Peter – Thank your lucky stars that it was a pig’s tail – if your coat had very big pockets, you might have found a bull’s pizzle in there… Try explaining that away… ; )

  49. Ed DesCamp says:

    Ian, Helen – yes, haggis is a SuperFood ™. I was first introduced to the King of Sausages at my first Burns’ Supper in Hong Kong back in the’80s, and, as I recollect, it absorbs an incredible amount of Scotch whiskey.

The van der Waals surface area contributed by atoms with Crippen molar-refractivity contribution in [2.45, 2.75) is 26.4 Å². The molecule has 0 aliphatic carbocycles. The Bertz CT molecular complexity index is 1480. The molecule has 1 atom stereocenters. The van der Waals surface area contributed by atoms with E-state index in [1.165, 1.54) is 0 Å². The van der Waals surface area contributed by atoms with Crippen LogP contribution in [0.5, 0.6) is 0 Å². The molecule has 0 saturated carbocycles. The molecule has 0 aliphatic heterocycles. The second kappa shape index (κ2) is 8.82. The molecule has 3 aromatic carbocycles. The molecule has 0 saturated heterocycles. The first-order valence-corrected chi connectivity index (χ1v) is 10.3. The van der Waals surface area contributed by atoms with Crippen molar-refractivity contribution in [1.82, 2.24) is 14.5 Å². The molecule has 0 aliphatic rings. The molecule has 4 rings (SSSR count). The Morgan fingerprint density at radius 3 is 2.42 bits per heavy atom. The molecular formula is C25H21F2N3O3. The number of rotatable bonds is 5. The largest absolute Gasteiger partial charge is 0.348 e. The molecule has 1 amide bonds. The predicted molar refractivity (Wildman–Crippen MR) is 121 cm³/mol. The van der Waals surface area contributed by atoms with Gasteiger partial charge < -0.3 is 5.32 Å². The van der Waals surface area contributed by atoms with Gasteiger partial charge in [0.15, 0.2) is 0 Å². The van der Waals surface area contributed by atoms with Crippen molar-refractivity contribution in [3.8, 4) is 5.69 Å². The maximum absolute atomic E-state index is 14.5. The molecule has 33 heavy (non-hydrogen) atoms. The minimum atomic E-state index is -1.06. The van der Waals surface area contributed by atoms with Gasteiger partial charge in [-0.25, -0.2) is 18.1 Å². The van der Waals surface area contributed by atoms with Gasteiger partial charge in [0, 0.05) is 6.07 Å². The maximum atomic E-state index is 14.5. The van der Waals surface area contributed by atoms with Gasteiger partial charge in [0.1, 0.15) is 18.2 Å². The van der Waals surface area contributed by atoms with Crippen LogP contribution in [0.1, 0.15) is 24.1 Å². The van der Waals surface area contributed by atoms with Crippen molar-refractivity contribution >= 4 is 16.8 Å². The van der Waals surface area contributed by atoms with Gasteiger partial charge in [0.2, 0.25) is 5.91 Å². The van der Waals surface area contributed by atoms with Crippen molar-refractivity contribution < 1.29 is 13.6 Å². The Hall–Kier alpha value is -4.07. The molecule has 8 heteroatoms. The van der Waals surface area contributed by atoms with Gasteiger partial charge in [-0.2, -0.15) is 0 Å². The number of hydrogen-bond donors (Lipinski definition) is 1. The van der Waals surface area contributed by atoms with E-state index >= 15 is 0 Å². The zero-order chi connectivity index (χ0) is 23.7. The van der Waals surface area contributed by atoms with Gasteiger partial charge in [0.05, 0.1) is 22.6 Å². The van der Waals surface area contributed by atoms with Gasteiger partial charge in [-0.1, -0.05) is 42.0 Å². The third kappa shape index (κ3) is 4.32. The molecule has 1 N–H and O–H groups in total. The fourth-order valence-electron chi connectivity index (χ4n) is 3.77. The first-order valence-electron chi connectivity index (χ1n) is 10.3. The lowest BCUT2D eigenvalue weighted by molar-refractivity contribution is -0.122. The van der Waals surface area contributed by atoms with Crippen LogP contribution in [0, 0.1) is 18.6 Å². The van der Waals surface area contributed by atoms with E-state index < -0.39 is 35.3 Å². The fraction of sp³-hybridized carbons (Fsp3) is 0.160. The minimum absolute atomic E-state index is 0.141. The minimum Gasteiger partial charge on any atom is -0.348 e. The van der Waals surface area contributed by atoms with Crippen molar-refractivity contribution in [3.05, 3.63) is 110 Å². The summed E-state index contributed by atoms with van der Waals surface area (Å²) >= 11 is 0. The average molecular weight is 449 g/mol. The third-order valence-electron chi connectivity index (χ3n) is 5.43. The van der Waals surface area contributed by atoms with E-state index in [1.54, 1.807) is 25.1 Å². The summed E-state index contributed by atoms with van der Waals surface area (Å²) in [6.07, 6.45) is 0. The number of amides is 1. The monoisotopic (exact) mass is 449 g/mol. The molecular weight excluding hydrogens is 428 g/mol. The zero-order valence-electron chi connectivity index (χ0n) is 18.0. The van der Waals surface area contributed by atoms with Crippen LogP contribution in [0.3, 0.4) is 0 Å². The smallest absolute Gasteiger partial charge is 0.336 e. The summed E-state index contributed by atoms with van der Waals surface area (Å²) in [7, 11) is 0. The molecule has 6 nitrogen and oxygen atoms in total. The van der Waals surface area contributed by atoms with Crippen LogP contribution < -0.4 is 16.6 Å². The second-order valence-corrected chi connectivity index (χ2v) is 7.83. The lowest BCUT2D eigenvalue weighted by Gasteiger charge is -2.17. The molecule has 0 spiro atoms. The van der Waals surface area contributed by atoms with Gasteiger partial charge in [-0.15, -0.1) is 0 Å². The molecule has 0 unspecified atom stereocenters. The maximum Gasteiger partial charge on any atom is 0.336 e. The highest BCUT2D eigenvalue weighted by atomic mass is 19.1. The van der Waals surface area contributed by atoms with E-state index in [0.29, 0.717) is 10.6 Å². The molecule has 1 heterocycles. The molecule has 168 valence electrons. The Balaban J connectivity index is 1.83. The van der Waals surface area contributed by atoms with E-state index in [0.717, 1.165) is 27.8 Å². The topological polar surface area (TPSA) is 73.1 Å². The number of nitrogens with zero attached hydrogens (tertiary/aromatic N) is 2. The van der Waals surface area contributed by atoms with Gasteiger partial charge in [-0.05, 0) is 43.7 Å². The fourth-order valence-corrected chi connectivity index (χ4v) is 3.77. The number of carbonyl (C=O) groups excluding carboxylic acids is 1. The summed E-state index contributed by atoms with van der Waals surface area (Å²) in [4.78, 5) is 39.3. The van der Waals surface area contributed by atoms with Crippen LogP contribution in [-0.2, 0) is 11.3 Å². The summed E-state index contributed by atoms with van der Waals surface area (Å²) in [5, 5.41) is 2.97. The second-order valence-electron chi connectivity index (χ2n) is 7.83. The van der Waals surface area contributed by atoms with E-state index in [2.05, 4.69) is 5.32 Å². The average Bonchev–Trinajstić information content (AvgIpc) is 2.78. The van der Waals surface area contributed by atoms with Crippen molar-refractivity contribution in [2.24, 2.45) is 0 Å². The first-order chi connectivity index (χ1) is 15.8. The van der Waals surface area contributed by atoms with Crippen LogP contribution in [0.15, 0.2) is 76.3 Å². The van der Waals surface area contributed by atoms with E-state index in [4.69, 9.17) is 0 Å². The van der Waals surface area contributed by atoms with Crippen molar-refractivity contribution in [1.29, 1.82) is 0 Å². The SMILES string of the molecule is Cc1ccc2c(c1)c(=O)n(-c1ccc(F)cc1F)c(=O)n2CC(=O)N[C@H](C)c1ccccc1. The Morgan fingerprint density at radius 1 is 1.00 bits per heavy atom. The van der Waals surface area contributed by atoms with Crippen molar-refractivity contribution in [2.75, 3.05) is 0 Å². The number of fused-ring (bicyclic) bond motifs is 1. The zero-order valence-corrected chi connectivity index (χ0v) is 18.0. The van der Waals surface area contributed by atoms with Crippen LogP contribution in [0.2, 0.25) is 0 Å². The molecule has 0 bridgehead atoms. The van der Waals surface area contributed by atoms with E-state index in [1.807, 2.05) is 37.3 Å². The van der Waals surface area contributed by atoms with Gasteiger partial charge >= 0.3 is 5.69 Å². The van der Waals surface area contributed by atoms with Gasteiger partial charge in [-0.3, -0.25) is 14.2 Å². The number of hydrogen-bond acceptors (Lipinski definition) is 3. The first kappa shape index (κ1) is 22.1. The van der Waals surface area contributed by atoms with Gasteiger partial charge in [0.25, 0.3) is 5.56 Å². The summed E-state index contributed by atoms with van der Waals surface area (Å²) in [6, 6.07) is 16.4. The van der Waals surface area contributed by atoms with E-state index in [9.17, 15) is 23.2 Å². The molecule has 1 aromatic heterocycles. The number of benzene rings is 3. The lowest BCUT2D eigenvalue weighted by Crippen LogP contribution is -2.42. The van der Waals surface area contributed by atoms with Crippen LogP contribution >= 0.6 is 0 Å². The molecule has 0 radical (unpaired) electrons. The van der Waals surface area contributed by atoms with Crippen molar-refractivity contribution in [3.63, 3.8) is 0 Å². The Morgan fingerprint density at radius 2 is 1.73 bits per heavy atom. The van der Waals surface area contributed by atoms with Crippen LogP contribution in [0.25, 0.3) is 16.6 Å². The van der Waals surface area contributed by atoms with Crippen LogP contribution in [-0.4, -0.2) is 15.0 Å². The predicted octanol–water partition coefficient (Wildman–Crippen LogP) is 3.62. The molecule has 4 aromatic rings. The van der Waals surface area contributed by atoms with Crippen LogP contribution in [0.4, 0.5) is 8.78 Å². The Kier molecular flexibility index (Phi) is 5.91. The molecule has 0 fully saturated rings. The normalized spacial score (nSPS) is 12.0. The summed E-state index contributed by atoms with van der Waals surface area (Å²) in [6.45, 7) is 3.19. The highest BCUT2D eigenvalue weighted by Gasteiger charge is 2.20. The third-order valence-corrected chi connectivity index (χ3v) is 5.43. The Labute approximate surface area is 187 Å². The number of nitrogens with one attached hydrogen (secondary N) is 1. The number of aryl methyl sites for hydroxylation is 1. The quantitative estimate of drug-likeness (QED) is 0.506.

50. Helen Martin says:

    To add to the haggis information: a former minister went up the coast and was introduced to oolichan oil by First Nations people. After meeting haggis he decided that sliced and fried for breakfast would be a perfect reheating. He fried it in the oolichan oil and having tasted it that way, I must admit he had a point. It doesn’t need any extra flavouring, though.